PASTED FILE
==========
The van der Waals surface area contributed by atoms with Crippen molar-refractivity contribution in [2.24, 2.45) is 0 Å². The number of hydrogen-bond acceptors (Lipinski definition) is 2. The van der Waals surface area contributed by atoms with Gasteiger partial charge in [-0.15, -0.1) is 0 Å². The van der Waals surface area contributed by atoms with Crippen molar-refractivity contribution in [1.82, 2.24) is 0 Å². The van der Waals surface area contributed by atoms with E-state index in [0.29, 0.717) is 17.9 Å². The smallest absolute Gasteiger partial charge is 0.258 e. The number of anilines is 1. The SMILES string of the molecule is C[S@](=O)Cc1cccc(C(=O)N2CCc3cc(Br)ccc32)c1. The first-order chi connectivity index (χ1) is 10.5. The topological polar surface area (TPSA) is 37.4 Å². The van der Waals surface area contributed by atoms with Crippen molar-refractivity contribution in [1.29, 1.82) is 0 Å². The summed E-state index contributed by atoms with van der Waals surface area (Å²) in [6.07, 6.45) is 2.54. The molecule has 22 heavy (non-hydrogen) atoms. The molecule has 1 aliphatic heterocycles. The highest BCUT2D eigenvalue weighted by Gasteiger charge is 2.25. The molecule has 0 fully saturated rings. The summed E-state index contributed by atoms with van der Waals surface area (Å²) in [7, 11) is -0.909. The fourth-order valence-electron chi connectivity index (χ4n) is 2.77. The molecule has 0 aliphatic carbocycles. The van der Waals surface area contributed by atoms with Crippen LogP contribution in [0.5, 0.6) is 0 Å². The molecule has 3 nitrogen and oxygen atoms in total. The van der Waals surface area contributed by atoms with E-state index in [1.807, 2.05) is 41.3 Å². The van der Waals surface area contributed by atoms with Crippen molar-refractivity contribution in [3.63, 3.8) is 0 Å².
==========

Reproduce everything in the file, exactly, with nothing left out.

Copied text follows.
The van der Waals surface area contributed by atoms with Crippen molar-refractivity contribution in [2.24, 2.45) is 0 Å². The number of hydrogen-bond acceptors (Lipinski definition) is 2. The van der Waals surface area contributed by atoms with Gasteiger partial charge in [-0.15, -0.1) is 0 Å². The van der Waals surface area contributed by atoms with Crippen molar-refractivity contribution in [1.82, 2.24) is 0 Å². The van der Waals surface area contributed by atoms with E-state index in [0.29, 0.717) is 17.9 Å². The smallest absolute Gasteiger partial charge is 0.258 e. The number of anilines is 1. The SMILES string of the molecule is C[S@](=O)Cc1cccc(C(=O)N2CCc3cc(Br)ccc32)c1. The first-order chi connectivity index (χ1) is 10.5. The topological polar surface area (TPSA) is 37.4 Å². The van der Waals surface area contributed by atoms with Crippen molar-refractivity contribution in [1.29, 1.82) is 0 Å². The summed E-state index contributed by atoms with van der Waals surface area (Å²) in [6.07, 6.45) is 2.54. The molecule has 22 heavy (non-hydrogen) atoms. The molecule has 1 aliphatic heterocycles. The highest BCUT2D eigenvalue weighted by Gasteiger charge is 2.25. The molecule has 0 fully saturated rings. The summed E-state index contributed by atoms with van der Waals surface area (Å²) in [7, 11) is -0.909. The fourth-order valence-electron chi connectivity index (χ4n) is 2.77. The molecule has 0 aliphatic carbocycles. The van der Waals surface area contributed by atoms with Crippen LogP contribution in [0.5, 0.6) is 0 Å². The molecule has 3 nitrogen and oxygen atoms in total. The van der Waals surface area contributed by atoms with E-state index in [1.807, 2.05) is 41.3 Å². The van der Waals surface area contributed by atoms with Crippen molar-refractivity contribution in [3.63, 3.8) is 0 Å².